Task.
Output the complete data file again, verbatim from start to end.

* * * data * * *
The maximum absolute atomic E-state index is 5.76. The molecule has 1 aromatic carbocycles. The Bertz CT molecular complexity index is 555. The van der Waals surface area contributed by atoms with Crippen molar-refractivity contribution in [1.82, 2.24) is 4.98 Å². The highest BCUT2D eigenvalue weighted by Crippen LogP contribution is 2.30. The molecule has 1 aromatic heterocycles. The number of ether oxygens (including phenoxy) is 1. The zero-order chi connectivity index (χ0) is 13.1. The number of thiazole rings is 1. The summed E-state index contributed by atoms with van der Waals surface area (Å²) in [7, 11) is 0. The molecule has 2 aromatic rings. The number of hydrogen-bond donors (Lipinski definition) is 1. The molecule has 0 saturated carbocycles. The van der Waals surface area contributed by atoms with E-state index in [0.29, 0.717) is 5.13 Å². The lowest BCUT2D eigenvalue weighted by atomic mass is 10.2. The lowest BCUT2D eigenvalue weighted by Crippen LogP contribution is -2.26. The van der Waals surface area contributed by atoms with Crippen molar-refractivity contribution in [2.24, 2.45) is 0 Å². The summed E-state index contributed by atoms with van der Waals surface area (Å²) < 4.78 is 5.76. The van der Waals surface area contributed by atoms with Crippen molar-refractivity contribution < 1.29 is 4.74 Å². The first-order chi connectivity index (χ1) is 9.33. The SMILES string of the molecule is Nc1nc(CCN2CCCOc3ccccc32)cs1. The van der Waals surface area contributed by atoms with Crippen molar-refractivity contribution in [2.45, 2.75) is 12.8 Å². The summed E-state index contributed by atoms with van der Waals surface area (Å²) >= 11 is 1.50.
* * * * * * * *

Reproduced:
The maximum absolute atomic E-state index is 5.76. The molecule has 1 aromatic carbocycles. The Bertz CT molecular complexity index is 555. The van der Waals surface area contributed by atoms with Crippen molar-refractivity contribution in [1.82, 2.24) is 4.98 Å². The highest BCUT2D eigenvalue weighted by Crippen LogP contribution is 2.30. The molecule has 1 aromatic heterocycles. The number of ether oxygens (including phenoxy) is 1. The zero-order chi connectivity index (χ0) is 13.1. The number of thiazole rings is 1. The summed E-state index contributed by atoms with van der Waals surface area (Å²) in [7, 11) is 0. The molecule has 2 aromatic rings. The number of hydrogen-bond donors (Lipinski definition) is 1. The molecule has 0 saturated carbocycles. The van der Waals surface area contributed by atoms with E-state index in [0.29, 0.717) is 5.13 Å². The lowest BCUT2D eigenvalue weighted by atomic mass is 10.2. The lowest BCUT2D eigenvalue weighted by Crippen LogP contribution is -2.26. The van der Waals surface area contributed by atoms with Crippen molar-refractivity contribution in [2.24, 2.45) is 0 Å². The summed E-state index contributed by atoms with van der Waals surface area (Å²) < 4.78 is 5.76. The van der Waals surface area contributed by atoms with Crippen molar-refractivity contribution < 1.29 is 4.74 Å². The first-order chi connectivity index (χ1) is 9.33. The SMILES string of the molecule is Nc1nc(CCN2CCCOc3ccccc32)cs1. The van der Waals surface area contributed by atoms with Crippen molar-refractivity contribution in [2.45, 2.75) is 12.8 Å². The summed E-state index contributed by atoms with van der Waals surface area (Å²) >= 11 is 1.50.